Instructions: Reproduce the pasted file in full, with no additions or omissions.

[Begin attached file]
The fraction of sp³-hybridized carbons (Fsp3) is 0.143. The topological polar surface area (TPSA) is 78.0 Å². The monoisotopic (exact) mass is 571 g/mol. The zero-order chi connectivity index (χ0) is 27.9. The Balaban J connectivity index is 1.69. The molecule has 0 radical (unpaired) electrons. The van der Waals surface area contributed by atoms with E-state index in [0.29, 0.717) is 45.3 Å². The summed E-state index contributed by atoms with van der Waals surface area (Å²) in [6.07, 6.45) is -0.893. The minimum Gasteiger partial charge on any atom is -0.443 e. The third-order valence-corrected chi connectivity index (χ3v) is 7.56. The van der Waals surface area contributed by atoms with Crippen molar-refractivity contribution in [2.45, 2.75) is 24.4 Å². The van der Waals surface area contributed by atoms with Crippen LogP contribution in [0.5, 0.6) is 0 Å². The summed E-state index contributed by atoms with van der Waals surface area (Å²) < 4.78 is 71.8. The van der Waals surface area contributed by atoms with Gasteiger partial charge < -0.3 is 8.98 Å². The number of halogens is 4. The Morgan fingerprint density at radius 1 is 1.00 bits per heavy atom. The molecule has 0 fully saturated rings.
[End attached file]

The fraction of sp³-hybridized carbons (Fsp3) is 0.143. The topological polar surface area (TPSA) is 78.0 Å². The monoisotopic (exact) mass is 571 g/mol. The zero-order chi connectivity index (χ0) is 27.9. The Balaban J connectivity index is 1.69. The molecule has 0 radical (unpaired) electrons. The van der Waals surface area contributed by atoms with E-state index in [0.29, 0.717) is 45.3 Å². The summed E-state index contributed by atoms with van der Waals surface area (Å²) in [6.07, 6.45) is -0.893. The minimum Gasteiger partial charge on any atom is -0.443 e. The third-order valence-corrected chi connectivity index (χ3v) is 7.56. The van der Waals surface area contributed by atoms with Crippen molar-refractivity contribution in [2.45, 2.75) is 24.4 Å². The van der Waals surface area contributed by atoms with Crippen LogP contribution in [0.5, 0.6) is 0 Å². The summed E-state index contributed by atoms with van der Waals surface area (Å²) < 4.78 is 71.8. The van der Waals surface area contributed by atoms with Gasteiger partial charge < -0.3 is 8.98 Å². The number of halogens is 4. The Morgan fingerprint density at radius 1 is 1.00 bits per heavy atom. The molecule has 0 fully saturated rings.